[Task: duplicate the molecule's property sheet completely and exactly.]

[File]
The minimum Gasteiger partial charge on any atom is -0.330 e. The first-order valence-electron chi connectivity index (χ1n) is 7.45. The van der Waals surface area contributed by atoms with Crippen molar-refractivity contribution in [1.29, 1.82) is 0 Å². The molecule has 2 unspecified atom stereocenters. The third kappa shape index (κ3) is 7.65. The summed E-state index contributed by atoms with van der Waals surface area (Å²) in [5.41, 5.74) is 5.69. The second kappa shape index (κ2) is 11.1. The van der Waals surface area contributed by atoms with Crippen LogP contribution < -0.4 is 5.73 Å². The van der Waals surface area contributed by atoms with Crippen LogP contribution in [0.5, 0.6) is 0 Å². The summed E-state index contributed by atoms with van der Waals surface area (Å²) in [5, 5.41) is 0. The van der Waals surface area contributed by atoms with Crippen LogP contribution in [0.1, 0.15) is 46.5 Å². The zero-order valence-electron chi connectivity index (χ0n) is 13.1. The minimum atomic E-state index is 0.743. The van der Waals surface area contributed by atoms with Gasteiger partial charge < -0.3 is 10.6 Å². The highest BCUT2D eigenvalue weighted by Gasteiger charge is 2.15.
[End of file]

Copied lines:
The minimum Gasteiger partial charge on any atom is -0.330 e. The first-order valence-electron chi connectivity index (χ1n) is 7.45. The van der Waals surface area contributed by atoms with Crippen molar-refractivity contribution in [1.29, 1.82) is 0 Å². The molecule has 2 unspecified atom stereocenters. The third kappa shape index (κ3) is 7.65. The summed E-state index contributed by atoms with van der Waals surface area (Å²) in [5.41, 5.74) is 5.69. The second kappa shape index (κ2) is 11.1. The van der Waals surface area contributed by atoms with Crippen LogP contribution < -0.4 is 5.73 Å². The van der Waals surface area contributed by atoms with Crippen LogP contribution in [0.5, 0.6) is 0 Å². The summed E-state index contributed by atoms with van der Waals surface area (Å²) in [5, 5.41) is 0. The van der Waals surface area contributed by atoms with Crippen LogP contribution in [0.1, 0.15) is 46.5 Å². The zero-order valence-electron chi connectivity index (χ0n) is 13.1. The minimum atomic E-state index is 0.743. The van der Waals surface area contributed by atoms with Gasteiger partial charge < -0.3 is 10.6 Å². The highest BCUT2D eigenvalue weighted by Gasteiger charge is 2.15.